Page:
ASP.NET resource files (.RESX) and deserialization issues

I have recently published a blog post via NCC Group’s website about the deserialization issue by abusing the ASP.NET resource files (.resx and .resources extensions). A number of products were exploited and some file uploaders can also be vulnerable to this type of attack.

The full article can be viewed in NCC Group’s website: https://www.nccgroup.trust/uk/about-us/newsroom-and-events/blogs/2018/august/aspnet-resource-files-resx-and-deserialisation-issues/

PDF version of the blog post published by NCC Group can be downloaded from:

https://soroush.secproject.com/downloadable/aspnet_resource_files_resx_deserialization_issues.pdf

In addition to this, the advisories can be seen via:

Code Execution by Unsafe Resource Handling in Multiple Microsoft Products: https://www.nccgroup.trust/uk/our-research/technical-advisory-code-execution-by-unsafe-resource-handling-in-multiple-microsoft-products/

Code Execution by Viewing Resource Files in .NET Reflector: https://www.nccgroup.trust/uk/our-research/technical-advisory-code-execution-by-viewing-resource-files-in-net-reflector/

I had also reported the same vulnerability in Telerik justDecompile and JetBrains dotPeek:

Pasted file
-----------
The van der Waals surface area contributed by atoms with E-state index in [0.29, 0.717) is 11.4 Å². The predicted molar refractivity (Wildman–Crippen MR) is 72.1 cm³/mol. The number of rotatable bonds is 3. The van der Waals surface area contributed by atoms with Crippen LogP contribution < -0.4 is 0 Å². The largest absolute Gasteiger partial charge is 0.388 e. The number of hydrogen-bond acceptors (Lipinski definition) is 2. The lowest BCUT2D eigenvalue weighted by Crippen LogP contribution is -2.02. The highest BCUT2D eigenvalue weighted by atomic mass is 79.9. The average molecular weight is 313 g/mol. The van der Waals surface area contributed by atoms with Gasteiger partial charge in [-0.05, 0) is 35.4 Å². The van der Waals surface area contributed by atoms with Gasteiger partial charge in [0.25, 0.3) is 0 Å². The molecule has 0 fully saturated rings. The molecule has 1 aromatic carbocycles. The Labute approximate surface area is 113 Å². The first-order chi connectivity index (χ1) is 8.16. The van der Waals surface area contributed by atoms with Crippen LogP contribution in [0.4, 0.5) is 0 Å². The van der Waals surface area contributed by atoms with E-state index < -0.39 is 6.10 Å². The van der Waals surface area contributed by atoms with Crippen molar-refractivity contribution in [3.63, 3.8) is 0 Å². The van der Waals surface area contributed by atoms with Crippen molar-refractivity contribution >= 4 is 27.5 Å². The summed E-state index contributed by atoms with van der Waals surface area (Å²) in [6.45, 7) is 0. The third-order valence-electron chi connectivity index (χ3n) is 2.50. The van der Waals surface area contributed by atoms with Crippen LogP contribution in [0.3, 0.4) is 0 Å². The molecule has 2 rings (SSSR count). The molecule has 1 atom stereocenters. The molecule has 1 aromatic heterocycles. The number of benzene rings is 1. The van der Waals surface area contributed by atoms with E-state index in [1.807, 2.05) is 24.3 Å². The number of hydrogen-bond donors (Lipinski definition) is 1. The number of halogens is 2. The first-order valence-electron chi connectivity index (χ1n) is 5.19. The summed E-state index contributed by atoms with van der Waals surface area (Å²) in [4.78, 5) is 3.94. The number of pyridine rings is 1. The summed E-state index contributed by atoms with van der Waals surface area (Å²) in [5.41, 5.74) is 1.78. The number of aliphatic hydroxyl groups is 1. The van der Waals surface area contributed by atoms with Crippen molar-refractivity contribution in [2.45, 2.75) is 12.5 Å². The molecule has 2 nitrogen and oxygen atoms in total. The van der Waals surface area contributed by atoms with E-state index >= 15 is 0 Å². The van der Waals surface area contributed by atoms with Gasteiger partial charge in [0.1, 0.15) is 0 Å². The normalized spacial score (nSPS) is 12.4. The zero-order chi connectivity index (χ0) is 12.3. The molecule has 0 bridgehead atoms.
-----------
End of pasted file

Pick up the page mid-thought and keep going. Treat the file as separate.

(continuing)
https://blog.jetbrains.com/dotnet/2018/08/02/resharper-ultimate-2018-1-4-rider-2018-1-4-released/

https://www.telerik.com/support/whats-new/justdecompile/release-history/justdecompile-r2-2018-sp1

Relevant tweets about this:

MS 2018 Q4 – Top 5 Bounty Hunter for 2 RCEs in SharePoint Online

I was amongst top 5 bounty hunters in MS Q4 2018: https://blogs.technet.microsoft.com/msrc/2018/07/26/recognizing-q4-top-5-bounty-hunters/

Although I am not doing active bug bounty hunting at the moment, this was a great experience. I got this prize because of reporting two RCEs in SharePoint Online.

One of the RCEs was patched in MS July 2018 patch (CVE-2018-8284) and this was an interesting screenshot:

I did not get any prize for CVE-2018-8300 which was another RCE in SharePoint using the resource files (the issue was similar to a bug reported in another MS project that I was part of its paid engagement).